Challenges and successes for new Canadians
Focus on opening doors drives immigration aid groups
Immigration Program "a model that could be extended to … the country"
'If this region is going to survive and prosper, immigration is ...
McNEISH: 'We are now a global community'
Younger doctors exhausted by new practice demands
Fighting to find a family doctor: ‘The whole process is undignified.’
What we learned, what you said about doctor shortage in Atlantic Canada
Challenges, solutions to Atlantic Canada's doctor shortage
Family doctor shortage a threat to health care
Although Edward Sheppard appreciates the kind gesture of Alan Doyle providing him with a guitar, his family is still hoping the person who stole his will return it.
His daughter, Yolanda Sheppard, who lives in Moncton, N.B., said her father was en route from St. John’s to her home on Monday after spending some time with her brother, Tim Sheppard.
While Edward was at Tim’s, Doyle dropped by with a guitar for him, having heard through social media the story of the stolen guitar, which was given to Edward by his late wife, Theresa (nee Brumsey) Sheppard, who died in January 2014.
Yolanda said her dad, who will be 83 in January, has been playing guitar as long as she remembers, but it was always on borrowed instruments until he got his own.
“It took Mom a long while to save up the money to buy that guitar, so it certainly does have a sentimental value,” she said.
Sheppard said she went to social media to try to get the guitar retrieved and had nothing to do with the attraction it garnered. The family just hopes the person who has it has a change of heart and returns it.
She said a lot of family and friends have been trying to help get the guitar returned.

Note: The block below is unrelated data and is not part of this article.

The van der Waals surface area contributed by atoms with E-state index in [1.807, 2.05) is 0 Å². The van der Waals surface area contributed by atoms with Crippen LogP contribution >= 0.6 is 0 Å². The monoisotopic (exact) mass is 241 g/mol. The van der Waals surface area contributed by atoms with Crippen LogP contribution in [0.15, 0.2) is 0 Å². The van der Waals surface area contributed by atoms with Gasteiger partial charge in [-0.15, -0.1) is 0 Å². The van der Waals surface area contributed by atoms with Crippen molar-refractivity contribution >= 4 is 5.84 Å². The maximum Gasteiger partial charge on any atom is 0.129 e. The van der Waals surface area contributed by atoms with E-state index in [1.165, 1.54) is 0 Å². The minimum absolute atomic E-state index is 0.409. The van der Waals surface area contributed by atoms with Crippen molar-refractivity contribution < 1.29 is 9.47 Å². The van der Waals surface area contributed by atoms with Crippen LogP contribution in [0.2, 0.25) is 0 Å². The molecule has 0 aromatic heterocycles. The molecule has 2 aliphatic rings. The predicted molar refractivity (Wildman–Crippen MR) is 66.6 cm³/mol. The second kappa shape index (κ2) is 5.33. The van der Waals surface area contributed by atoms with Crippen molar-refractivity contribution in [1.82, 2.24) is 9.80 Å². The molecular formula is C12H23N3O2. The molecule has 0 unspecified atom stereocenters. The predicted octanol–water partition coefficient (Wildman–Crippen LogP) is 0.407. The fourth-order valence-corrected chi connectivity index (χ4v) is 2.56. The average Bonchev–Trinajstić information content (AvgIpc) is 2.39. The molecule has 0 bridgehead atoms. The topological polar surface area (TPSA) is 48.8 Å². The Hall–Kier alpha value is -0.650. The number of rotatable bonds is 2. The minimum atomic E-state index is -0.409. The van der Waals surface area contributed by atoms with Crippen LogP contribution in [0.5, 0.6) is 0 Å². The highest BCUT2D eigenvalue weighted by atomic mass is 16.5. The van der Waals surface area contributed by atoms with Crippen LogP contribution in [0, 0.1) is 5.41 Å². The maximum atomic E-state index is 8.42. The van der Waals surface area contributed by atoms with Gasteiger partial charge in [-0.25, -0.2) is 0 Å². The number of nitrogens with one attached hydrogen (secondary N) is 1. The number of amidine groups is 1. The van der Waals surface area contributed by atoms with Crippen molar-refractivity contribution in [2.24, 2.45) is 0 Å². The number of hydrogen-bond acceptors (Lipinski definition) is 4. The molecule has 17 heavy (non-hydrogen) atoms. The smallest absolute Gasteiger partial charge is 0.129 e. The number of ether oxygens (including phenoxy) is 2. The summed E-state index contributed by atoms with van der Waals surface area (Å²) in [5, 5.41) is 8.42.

Sheppard said years ago hardly anyone would lock up their homes when they went out and sometimes her dad still forgets to do that, which probably resulted in the guitar being taken.
She doesn’t believe it was neighbors nearby, as most know her father, since he moved there in 1968 when he and his wife bought the house.
“There were always fabulous people around us and I don’t think any of them took it,” Sheppard said.
She’s now looking forward to her dad spending the winter with her.
Sheppard said it was amazing that after first going to social media Mark Critch, who she is a fan of, would Tweet out the call to his musician friends to help her dad and how quickly Doyle stepped in.
Her dad told her meeting someone of his stature and jamming with him, not to mention receiving the guitar, was very special to him. He was delighted and excited to meet him.
She said Doyle’s talent is beyond amazing, so this will be a special memory for her dad — especially when he picks up the guitar.
Sheppard said the fact the story of her dad’s guitar made the CTV National News on Saturday was exciting as well.
She wasn’t surprised Doyle stepped forward, as she said that’s what Newfoundlanders do, they take care of each other.
Sheppard said she’s always been a Newfoundland girl and tells people where she lives how kind-hearted people from the province are. She said having someone like Doyle, whose guitar was from his days with Great Big Sea, step forward is proof of that.